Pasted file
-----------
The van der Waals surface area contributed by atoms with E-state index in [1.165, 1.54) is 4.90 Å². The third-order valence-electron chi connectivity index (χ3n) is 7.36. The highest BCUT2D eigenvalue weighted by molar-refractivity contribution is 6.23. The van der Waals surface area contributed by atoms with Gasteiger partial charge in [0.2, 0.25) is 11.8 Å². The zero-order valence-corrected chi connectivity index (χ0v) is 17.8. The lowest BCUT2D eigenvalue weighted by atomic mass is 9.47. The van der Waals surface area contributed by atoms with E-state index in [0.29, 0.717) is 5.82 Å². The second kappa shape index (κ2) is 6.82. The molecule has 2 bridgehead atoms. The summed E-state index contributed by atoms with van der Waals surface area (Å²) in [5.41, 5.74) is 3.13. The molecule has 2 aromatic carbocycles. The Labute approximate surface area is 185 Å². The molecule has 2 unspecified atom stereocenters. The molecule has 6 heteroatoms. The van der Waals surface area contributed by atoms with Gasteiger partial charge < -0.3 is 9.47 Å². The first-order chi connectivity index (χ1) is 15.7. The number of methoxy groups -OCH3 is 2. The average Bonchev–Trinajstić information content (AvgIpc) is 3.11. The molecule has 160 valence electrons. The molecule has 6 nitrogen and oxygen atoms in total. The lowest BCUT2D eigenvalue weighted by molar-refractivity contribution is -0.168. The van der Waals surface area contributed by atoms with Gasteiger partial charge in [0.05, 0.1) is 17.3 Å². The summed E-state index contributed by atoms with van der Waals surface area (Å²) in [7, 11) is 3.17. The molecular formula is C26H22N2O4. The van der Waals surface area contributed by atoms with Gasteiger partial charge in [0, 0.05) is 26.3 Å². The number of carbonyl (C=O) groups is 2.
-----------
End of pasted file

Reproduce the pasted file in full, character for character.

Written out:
The van der Waals surface area contributed by atoms with E-state index in [1.165, 1.54) is 4.90 Å². The third-order valence-electron chi connectivity index (χ3n) is 7.36. The highest BCUT2D eigenvalue weighted by molar-refractivity contribution is 6.23. The van der Waals surface area contributed by atoms with Gasteiger partial charge in [0.2, 0.25) is 11.8 Å². The zero-order valence-corrected chi connectivity index (χ0v) is 17.8. The lowest BCUT2D eigenvalue weighted by atomic mass is 9.47. The van der Waals surface area contributed by atoms with E-state index in [0.29, 0.717) is 5.82 Å². The second kappa shape index (κ2) is 6.82. The molecule has 2 bridgehead atoms. The summed E-state index contributed by atoms with van der Waals surface area (Å²) in [5.41, 5.74) is 3.13. The molecule has 2 aromatic carbocycles. The Labute approximate surface area is 185 Å². The molecule has 2 unspecified atom stereocenters. The molecule has 6 heteroatoms. The van der Waals surface area contributed by atoms with Gasteiger partial charge < -0.3 is 9.47 Å². The first-order chi connectivity index (χ1) is 15.7. The number of methoxy groups -OCH3 is 2. The average Bonchev–Trinajstić information content (AvgIpc) is 3.11. The molecule has 160 valence electrons. The molecule has 6 nitrogen and oxygen atoms in total. The lowest BCUT2D eigenvalue weighted by molar-refractivity contribution is -0.168. The van der Waals surface area contributed by atoms with Gasteiger partial charge in [0.05, 0.1) is 17.3 Å². The summed E-state index contributed by atoms with van der Waals surface area (Å²) in [7, 11) is 3.17. The molecular formula is C26H22N2O4. The van der Waals surface area contributed by atoms with Gasteiger partial charge in [0, 0.05) is 26.3 Å². The number of carbonyl (C=O) groups is 2.